Scharpling’s skills on the air are a hard thing to replicate. And an even harder thing to monetize. That was part of the reason that he decided to take the show off of WFMU at the end of 2013. For 13 years, he poured a lot of energy and money into The Best Show for the benefit of the station and the fans. The gifts he would bestow upon folks who donated to the annual pledge drive were often elaborate collector’s items—such as the 7” single that featured cleaned up versions of GG Allin songs recorded by folks like Death Cab For Cutie and The Mountain Goats—that weren’t cheap to produce. At a certain point, a return on his investment that only included cool points and the respect of his peers became less and less sustaining.

Having listened to the show for at least the past decade, I think there was a little more behind the decision to uproot The Best Show from terrestrial radio and plant it online. If you’ve listened to the show long enough and followed his frequent social media posts, it becomes apparent that Scharpling is a bit of a scrapper. He may not necessarily enjoy having windmills to tilt at, but he does seem to thrive on them. Some of the best moments on his show came from listening to him vent on the vexing delusions of grandeur that folks like Ringo Starr and Chuck Woolery exhibit, his show being left out of the comedy podcast conversation, or his run-ins with Brooklyn’s tall bike enthusiasts. Starting at square one with all the technical and logistical hiccups that entailed had to have been at least a little appealing to someone with that kind of fighting spirit.

There was likely also a realization that, as great as The Best Show On WFMU had become, especially during its last three years, there was nowhere to go but down. In spite of the continued stream of celebrity guests (Martin Short, Julie Klausner, John Hodgman, Aimee Mann and Chris Elliott, among them), Wurster’s peerless contributions, and dozens of great moments, Scharpling’s audience could only grow so big without expanding the show beyond the confines of the Jersey City studio where he held court for 13 years.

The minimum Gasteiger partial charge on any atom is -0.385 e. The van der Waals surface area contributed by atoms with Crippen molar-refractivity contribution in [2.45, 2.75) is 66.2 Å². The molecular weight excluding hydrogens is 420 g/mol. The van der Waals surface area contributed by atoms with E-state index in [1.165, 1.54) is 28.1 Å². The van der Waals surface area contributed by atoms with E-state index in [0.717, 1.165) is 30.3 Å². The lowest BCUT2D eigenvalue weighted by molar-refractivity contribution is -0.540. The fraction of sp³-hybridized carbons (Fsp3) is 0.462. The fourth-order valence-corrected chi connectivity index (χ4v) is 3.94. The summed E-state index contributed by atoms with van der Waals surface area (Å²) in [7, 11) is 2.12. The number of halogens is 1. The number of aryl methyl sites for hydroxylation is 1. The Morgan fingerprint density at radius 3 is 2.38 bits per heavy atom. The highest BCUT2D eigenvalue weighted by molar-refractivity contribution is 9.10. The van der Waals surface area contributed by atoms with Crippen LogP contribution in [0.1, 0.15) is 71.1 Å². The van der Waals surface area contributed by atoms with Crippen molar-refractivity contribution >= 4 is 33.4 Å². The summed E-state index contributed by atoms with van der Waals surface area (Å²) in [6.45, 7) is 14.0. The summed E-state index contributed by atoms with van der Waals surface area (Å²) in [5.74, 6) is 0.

That’s what makes 2015 such an exciting and potentially breakthrough year for The Best Show. With the help of some of the folks behind Marc Maron’s beloved podcast WTF, Scharpling could make his radio show self-sustaining thanks to some advertising income. He and Wurster were able to prove that the voice of the program could translate to TV with the fake infomercial for the fictional burg of Newbridge, New Jersey that they made for Adult Swim late last year. The SF Sketchfest and Noise Pop are hosting a “tribute” to Scharpling and Wurster in January, with appearances from Wurster’s musical partners John Darnielle and Bob Mould. And yes, there’s the big CD collection set to be unleashed on the world that carries with it the endorsement of famous fans like John Oliver and Amy Poehler. In other words, if you’re annoyed with the love for The Best Show on social media right now, brace yourself. It’s only gonna get worse.





Robert Ham is a Portland-based freelance writer and regular contributor to Paste. You can follow him on Twitter at @bob_ham.